President Obama calls California drought plan 'climate resilience'

A sign over a highway in Glendale, California warns motorists to save water in response to the state's severe drought, February 14, 2014. US President Barack Obama is visiting drought-stricken California today and is expected to announce more than $160 million in federal financial aid to help California recover from the crippling drought that is threatening the state's agriculture industry.

President Obama met with farmers today in Fresno, California. He's promised to help them deal with the drought that plagues the region. Short of making it rain, though, there's not a whole lot the federal government can do to help farmers who don't have enough water.

What Obama is promising is money. Some is for disaster relief, but the big-ticket proposal is a $1 billion Climate Resilience Fund, which he has included in his 2015 budget.

So what is "climate resilience"?

When floods devastated much of Northern Colorado this past fall, several waste water treatment plants were closed. Just how quickly they were able to get back online is a perfect example of climate resilience. It's a community's ability to recover from a natural disaster.

"Drought in California, hurricanes on the eastern seaboard, wildfires in the Rocky Mountain region," all of these disasters, says Elizabeth Albright, an assistant professor of environmental policy at Duke, will intensify in the future. The president's proposed climate resilience fund would provide money to help regions bounce back quicker from these disasters.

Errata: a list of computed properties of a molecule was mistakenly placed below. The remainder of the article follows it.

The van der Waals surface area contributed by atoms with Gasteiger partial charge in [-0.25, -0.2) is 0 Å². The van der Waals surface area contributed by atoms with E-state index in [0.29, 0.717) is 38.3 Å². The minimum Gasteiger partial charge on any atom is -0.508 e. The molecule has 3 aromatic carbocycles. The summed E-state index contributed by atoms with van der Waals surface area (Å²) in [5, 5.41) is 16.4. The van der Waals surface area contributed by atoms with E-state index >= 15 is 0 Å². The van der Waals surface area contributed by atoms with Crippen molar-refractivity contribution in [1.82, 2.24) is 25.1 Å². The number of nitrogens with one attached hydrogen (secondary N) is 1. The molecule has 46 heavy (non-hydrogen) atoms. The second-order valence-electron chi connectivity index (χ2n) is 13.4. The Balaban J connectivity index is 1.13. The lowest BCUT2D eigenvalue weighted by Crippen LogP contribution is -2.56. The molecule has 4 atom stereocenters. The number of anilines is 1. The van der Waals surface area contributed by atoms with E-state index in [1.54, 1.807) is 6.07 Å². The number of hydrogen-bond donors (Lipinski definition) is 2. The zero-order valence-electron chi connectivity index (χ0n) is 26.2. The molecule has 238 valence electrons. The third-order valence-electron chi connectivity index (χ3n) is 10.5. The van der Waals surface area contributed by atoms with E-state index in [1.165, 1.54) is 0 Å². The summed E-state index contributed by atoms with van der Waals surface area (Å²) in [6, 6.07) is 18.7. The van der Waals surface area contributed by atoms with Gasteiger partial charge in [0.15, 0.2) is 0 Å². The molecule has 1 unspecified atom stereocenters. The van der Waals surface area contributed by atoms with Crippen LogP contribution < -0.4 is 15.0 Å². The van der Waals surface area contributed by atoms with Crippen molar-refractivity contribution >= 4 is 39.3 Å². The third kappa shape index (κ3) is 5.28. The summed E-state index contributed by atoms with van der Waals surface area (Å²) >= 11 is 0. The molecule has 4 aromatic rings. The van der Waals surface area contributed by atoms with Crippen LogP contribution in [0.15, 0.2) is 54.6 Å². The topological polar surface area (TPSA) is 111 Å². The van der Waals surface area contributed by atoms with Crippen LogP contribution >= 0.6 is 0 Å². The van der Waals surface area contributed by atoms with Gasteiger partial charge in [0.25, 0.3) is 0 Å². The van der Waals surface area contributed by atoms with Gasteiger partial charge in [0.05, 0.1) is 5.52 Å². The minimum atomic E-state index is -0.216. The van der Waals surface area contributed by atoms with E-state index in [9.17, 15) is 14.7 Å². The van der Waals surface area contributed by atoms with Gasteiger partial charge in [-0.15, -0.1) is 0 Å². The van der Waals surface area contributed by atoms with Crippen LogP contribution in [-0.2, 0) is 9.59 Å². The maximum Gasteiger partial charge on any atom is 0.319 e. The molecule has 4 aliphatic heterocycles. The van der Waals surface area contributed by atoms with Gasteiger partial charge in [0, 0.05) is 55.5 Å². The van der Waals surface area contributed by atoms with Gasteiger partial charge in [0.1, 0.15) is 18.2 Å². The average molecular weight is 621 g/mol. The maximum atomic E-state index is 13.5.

The fund would also support research.

"One of the most important things we can do is try to get a better understanding of the magnitude of floods, hurricanes and droughts that we might face," says Glen MacDonald, director of the Institute of the Environment and Sustainability at UCLA.

One of the keys to creating resilience is being able to accurately predict just how bad a disaster will be. For example, scientists are coming up with new ways to study aquifers -- natural underground reservoirs -- to better predict the severity of future droughts.

"We can actually measure the loss of ground water through satellites," says Dr. Juliet Christian Smith, with the Union of Concerned Scientists.

Using satellites, scientists looked at the Ogallala aquifer in the Midwest. They found that depletion of the aquifer is changing the gravitational pull of the earth, "because we are extracting ground water at such a great rate," says Christian-Smith.

In addition to research and disaster preparedness, the proposed $1 billion would also fund new technologies to build more climate resilient infrastructure.

About the author

David Weinberg is a general assignment reporter at Marketplace.

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